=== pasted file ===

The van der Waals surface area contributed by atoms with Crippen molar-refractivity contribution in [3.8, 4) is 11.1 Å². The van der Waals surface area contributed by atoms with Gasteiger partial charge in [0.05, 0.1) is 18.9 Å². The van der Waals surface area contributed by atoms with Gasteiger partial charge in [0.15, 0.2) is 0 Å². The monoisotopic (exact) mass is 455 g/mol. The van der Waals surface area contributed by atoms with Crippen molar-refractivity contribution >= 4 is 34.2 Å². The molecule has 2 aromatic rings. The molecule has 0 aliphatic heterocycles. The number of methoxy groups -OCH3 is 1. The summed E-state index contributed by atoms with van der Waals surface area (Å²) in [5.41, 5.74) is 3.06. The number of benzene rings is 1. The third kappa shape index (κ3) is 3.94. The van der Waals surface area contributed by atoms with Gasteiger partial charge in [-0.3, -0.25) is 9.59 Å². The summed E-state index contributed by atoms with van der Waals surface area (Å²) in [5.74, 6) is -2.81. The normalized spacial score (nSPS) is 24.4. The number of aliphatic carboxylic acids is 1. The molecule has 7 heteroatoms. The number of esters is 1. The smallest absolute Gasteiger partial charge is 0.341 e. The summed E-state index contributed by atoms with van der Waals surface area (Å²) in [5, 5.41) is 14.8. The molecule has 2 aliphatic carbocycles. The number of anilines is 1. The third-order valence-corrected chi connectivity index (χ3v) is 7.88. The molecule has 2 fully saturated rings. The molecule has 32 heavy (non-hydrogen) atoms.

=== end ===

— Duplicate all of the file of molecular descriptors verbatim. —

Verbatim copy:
The van der Waals surface area contributed by atoms with Crippen molar-refractivity contribution in [3.8, 4) is 11.1 Å². The van der Waals surface area contributed by atoms with Gasteiger partial charge in [0.05, 0.1) is 18.9 Å². The van der Waals surface area contributed by atoms with Gasteiger partial charge in [0.15, 0.2) is 0 Å². The monoisotopic (exact) mass is 455 g/mol. The van der Waals surface area contributed by atoms with Crippen molar-refractivity contribution >= 4 is 34.2 Å². The molecule has 2 aromatic rings. The molecule has 0 aliphatic heterocycles. The number of methoxy groups -OCH3 is 1. The summed E-state index contributed by atoms with van der Waals surface area (Å²) in [5.41, 5.74) is 3.06. The number of benzene rings is 1. The third kappa shape index (κ3) is 3.94. The van der Waals surface area contributed by atoms with Gasteiger partial charge in [-0.3, -0.25) is 9.59 Å². The summed E-state index contributed by atoms with van der Waals surface area (Å²) in [5.74, 6) is -2.81. The normalized spacial score (nSPS) is 24.4. The number of aliphatic carboxylic acids is 1. The molecule has 7 heteroatoms. The number of esters is 1. The smallest absolute Gasteiger partial charge is 0.341 e. The summed E-state index contributed by atoms with van der Waals surface area (Å²) in [5, 5.41) is 14.8. The molecule has 2 aliphatic carbocycles. The number of anilines is 1. The third-order valence-corrected chi connectivity index (χ3v) is 7.88. The molecule has 2 fully saturated rings. The molecule has 32 heavy (non-hydrogen) atoms.